Who knew there were so many types of pickle? According to the Pickle Primer by Pickle Packers International, there are four main categories of pickle, with countless variations. Pickles are often produced in three methods: refrigerated, fresh-pack, or processed (which implies there is curing or fermenting involved). What’s the difference between sweet pickles and bread and butter pickles?
Well, it turns out that bread and butter pickles are simply a subset of the sweet pickle category, so you can feel free to swap them into any sandwich you’re making without fear!
Here’s a quick pickle primer:
- Dill: The most popular kind of pickle, made with fresh dill. “Kosher” pickles are the most common deli find, and dill weed is added to the pickles in the final stages of fermentation. Other kinds of dill pickles include Polish and German style.
- Sour/Half Sour: These are pickles made in a brine that doesn’t contain vinegar. The half sour pickles are left in the brine for about six to eight weeks and are not fully fermented. They’re also referred to as “new dills.”
- Sweet: These pickles are made in a mixture of vinegar, sugar, water, and spices. The following types of pickles are categorized as sweet.
- Bread and butter: Tangy and bright green, these pickles are the famous thinly-sliced chips, smooth or waffle-cut, that you’ll often find on cheeseburgers at fast food places.
- Candied: These are pickles that are packed in an extra-sweet brine, often a syrup.
- Pickled Peppers: Jalapeños, banana peppers, cherry peppers, pepperoncini, etc. can all be pickled in the same method as cucumbers.
No matter what route you choose for pickling, you’ll end up with some delicious (and often long-lasting) pickles that add an extra something special to that boring sandwich you brought for lunch. Experiment with different spices and herbs, as well as various types of vinegar, to find your perfect combination.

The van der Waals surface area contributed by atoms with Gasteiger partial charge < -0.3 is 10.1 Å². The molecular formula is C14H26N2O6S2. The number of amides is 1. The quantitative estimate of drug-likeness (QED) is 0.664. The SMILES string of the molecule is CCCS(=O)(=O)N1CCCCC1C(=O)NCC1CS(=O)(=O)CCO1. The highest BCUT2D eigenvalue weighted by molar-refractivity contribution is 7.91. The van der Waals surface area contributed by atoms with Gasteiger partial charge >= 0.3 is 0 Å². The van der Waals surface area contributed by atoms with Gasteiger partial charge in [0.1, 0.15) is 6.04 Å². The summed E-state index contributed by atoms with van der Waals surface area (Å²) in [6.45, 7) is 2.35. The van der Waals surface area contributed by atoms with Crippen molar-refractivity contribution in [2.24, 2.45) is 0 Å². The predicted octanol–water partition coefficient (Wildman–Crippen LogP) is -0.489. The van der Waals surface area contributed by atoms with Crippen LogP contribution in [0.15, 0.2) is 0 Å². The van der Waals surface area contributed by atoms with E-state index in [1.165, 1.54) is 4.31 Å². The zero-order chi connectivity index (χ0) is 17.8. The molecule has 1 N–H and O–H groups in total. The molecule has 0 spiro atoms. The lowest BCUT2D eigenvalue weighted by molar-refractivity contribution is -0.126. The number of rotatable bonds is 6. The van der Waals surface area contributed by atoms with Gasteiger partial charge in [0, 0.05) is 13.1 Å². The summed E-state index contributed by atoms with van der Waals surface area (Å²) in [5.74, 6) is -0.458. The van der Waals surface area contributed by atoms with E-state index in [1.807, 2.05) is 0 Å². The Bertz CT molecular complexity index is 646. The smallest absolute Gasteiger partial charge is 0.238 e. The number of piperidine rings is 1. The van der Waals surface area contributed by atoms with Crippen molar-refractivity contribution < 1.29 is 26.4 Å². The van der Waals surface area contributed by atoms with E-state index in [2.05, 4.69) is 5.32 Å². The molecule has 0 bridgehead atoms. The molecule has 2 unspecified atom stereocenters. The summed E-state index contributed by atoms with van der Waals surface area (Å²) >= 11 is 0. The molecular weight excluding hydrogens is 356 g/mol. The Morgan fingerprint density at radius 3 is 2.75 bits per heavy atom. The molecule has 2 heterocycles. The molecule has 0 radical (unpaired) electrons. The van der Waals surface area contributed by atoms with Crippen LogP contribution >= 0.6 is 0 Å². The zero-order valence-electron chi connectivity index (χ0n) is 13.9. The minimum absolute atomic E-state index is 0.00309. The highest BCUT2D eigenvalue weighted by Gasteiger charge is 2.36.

Check out these seven recipes for pickling and impress your friends with your peck of pickled peppers.
These bread and butter pickles have two cups of sugar, as well as mustard seeds, celery seeds, ground cloves, turmeric, peppercorns, and garlic, for a complex flavor profile that packs a punch. You can substitute any vegetable you like for the bell pepper as long as you keep the ratios the same. Get the recipe.
Turns out there aren’t a lot of things you can’t quick pickle. Can we pickle that? Why yes, you can, according to the folks on IFC’s Portlandia. Make a basic brine (vinegar, peppercorns, mustard seeds, water, sugar, salt, and a bay leaf), and then choose between any of your favorite vegetables. This recipe calls for carrots, cucumbers, zucchini, cauliflower, green beans, and okra. Get our Easy Quick Pickle recipe.
Once you try making your own garlic dill pickles, it will be hard to pick up another store-bought jar again. The full two tablespoons of fresh garlic and freshly chopped dill make the flavors really stand out, and you can experiment with different types of vinegar (the recipe calls for distilled white vinegar) to change up the taste. Get our Garlic Dill Pickles recipe.
If you want to try something different, this recipe calls for a Suyo Long cucumber (originally from China) and a sweet onion. You can use any thin-skinned pickling cucumber, but be sure to leave about a half inch of room at the top of the jar to allow the mixture to cool properly. Get the recipe.
These sweet and salty Kirby cucumbers from Chef David Chang are the perfect gateway pickle. You can store them in the refrigerator for up to a month, and they’re ready in only about an hour from start to finish. Get our Momofuku Kirby Cucumber Pickle recipe.
Why limit yourself to cucumbers when you can pickle carrots too? Cider vinegar, cinnamon, bay leaves, hot chilies, cloves, thyme, and peppercorns are used to pickle the freshly scrubbed carrots (you can fit about 10-15 small carrots in a jar). Get the recipe.
If you’re sick of sweet pickles, try this recipe for candied jalapeños. Slice up fifteen jalapeños in 1/4 inch rounds (and be careful about rubbing your eyes, etc. when handling the seeds!). You can use these immediately, but the flavors will further meld after leaving them in the refrigerator for a few days. Great on nachos or deviled eggs. Get the recipe.